A company doesn't have to be valued based on dividends that it pays. You can value it based on free cash flows, as it has been pointed out above. Basically, you estimate future sales, costs and etc to arrive at some cash flows. Then you discount them back to the present and sum up.

    It does require quite a bit of "creative" thinking and guesstimation, to say the least.
  6. Chagi


    Just to add to this, you could also instead estimate future free cashflows, then apply a growth metric and apply appropriate discounting (one method of discounting being WACC). I'm heading out with the girlfriend right now, will post a formula for you later.
  7. gbos


    According to a 1993 study, the analysis of the stock prices of 30 Dow Jones Industrial companies found that typically between 80% and 90% of the stock prices were attributable to expected cash flows paid out in the form of dividends beyond five years.

    How accurate can someone without a crystal ball estimate these cash flows is another matter :).
  8. MTE


    You would use Weighted Average Cost of Capital (WACC) to discount future cashflows as well.
  9. hmm....

    Ok thanks for the response, guys...

    Just a thought... the only way a shareholder "investor" would be able to reap any real 'tangible' benefit would be for a cash dividend payout...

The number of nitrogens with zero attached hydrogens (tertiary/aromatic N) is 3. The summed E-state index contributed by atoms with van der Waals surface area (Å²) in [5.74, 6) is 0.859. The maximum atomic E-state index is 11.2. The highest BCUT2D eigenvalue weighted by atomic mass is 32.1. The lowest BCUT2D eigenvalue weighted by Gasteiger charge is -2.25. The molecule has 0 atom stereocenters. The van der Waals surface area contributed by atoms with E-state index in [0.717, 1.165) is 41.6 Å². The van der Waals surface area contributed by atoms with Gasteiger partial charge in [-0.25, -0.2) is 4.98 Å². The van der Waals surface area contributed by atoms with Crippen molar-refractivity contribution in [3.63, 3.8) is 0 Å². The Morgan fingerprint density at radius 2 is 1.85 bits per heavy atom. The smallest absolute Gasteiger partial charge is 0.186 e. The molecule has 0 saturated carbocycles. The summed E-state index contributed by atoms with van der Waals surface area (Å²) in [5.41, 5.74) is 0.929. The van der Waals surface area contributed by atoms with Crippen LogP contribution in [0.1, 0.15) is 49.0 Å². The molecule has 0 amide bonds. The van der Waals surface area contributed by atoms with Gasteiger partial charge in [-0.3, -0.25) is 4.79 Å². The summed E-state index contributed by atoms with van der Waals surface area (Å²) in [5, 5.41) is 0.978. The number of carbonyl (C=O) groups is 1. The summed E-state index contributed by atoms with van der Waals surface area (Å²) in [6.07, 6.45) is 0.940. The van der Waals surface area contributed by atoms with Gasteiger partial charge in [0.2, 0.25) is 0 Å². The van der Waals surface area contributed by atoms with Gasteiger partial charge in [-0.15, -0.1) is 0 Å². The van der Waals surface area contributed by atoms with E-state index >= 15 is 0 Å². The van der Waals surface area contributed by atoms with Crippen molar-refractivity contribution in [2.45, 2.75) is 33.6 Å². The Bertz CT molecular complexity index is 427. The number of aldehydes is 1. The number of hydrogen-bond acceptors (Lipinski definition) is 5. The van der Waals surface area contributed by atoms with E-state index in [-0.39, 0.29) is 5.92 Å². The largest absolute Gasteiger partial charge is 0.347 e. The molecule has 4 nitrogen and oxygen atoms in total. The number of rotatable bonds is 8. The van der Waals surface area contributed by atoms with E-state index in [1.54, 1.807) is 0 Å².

And prehaps the only real reason for someone to want to own a company is to cash out, maybe not now, but "in the future"... prehaps like a massive microsoft dividend... So this is why I think the dividend/yield model is important for an investor...

    Anyway thanks again.
  10. You discount future cash flows by your own required return which is different for various people. That's how you figure out what the stock is worth to YOU. WACC is meant to evaluate projects by the company for the company, not to figure out the stock price for possible shareholders. WACC can change very often, a simple Moody's mood swing can change it significantly.

    There is no set true model for evaluation of any stock price, that's why there is such thing is speculation. No IBanker can give you a real non biased valuation on a company unless you can make serious assumptions such as stable consistent cash flows for 10-20 years (even 30). Works for old stable low growth companies, like most of the Dow 30 but not for new and exciting companies.

    Dividends and even Free Cash Flow is not practical in times where the company is in a rapid growth phase and reinvests everything they can back into the business. Accounts Receivables turnover in those cases lag the inventory turnover by a significant margin, hence the cash flow is very constained. You have to use Net Income (if there is any) and make some loose projections based on market potential and a bunch of other fluff.

    I personally look for real returns from a stock investment, such as dividends. They actually do make you feel like you actually own some part of the company. Otherwise it's just speculation.
    #10     Mar 13, 2006